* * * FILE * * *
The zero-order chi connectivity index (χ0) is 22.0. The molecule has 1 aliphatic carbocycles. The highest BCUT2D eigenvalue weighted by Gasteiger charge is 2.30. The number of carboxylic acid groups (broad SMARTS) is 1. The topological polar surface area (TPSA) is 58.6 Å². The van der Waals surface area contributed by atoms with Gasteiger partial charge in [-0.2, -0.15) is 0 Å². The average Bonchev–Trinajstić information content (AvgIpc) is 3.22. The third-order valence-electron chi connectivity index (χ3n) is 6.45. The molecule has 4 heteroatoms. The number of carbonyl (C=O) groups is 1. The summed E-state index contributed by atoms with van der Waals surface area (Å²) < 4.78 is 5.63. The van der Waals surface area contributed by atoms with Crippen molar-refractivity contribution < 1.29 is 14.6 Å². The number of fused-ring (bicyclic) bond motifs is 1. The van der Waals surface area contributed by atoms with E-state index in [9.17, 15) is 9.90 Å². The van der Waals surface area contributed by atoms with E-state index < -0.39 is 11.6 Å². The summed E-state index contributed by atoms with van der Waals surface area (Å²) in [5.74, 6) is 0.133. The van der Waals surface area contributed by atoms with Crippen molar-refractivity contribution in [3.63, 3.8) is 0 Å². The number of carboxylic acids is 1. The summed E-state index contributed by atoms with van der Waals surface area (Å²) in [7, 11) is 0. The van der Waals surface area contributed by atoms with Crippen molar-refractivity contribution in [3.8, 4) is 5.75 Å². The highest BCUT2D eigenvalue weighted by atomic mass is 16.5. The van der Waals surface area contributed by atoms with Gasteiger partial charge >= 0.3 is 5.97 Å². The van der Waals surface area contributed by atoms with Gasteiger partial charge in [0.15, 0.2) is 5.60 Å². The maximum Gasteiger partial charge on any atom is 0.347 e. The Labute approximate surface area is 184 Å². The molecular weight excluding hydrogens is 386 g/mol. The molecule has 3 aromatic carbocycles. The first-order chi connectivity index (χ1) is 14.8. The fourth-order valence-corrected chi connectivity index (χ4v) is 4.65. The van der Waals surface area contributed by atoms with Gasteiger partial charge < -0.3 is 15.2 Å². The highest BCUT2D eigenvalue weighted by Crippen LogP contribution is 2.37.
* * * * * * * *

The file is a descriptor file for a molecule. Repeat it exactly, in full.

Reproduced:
The zero-order chi connectivity index (χ0) is 22.0. The molecule has 1 aliphatic carbocycles. The highest BCUT2D eigenvalue weighted by Gasteiger charge is 2.30. The number of carboxylic acid groups (broad SMARTS) is 1. The topological polar surface area (TPSA) is 58.6 Å². The van der Waals surface area contributed by atoms with Gasteiger partial charge in [-0.2, -0.15) is 0 Å². The average Bonchev–Trinajstić information content (AvgIpc) is 3.22. The third-order valence-electron chi connectivity index (χ3n) is 6.45. The molecule has 4 heteroatoms. The number of carbonyl (C=O) groups is 1. The summed E-state index contributed by atoms with van der Waals surface area (Å²) < 4.78 is 5.63. The van der Waals surface area contributed by atoms with Crippen molar-refractivity contribution < 1.29 is 14.6 Å². The number of fused-ring (bicyclic) bond motifs is 1. The van der Waals surface area contributed by atoms with E-state index in [9.17, 15) is 9.90 Å². The van der Waals surface area contributed by atoms with E-state index < -0.39 is 11.6 Å². The summed E-state index contributed by atoms with van der Waals surface area (Å²) in [5.74, 6) is 0.133. The van der Waals surface area contributed by atoms with Crippen molar-refractivity contribution in [3.63, 3.8) is 0 Å². The number of carboxylic acids is 1. The summed E-state index contributed by atoms with van der Waals surface area (Å²) in [7, 11) is 0. The van der Waals surface area contributed by atoms with Crippen molar-refractivity contribution in [3.8, 4) is 5.75 Å². The highest BCUT2D eigenvalue weighted by atomic mass is 16.5. The van der Waals surface area contributed by atoms with Gasteiger partial charge >= 0.3 is 5.97 Å². The van der Waals surface area contributed by atoms with Gasteiger partial charge in [0.15, 0.2) is 5.60 Å². The maximum Gasteiger partial charge on any atom is 0.347 e. The Labute approximate surface area is 184 Å². The molecular weight excluding hydrogens is 386 g/mol. The molecule has 3 aromatic carbocycles. The first-order chi connectivity index (χ1) is 14.8. The fourth-order valence-corrected chi connectivity index (χ4v) is 4.65. The van der Waals surface area contributed by atoms with Gasteiger partial charge < -0.3 is 15.2 Å². The highest BCUT2D eigenvalue weighted by Crippen LogP contribution is 2.37.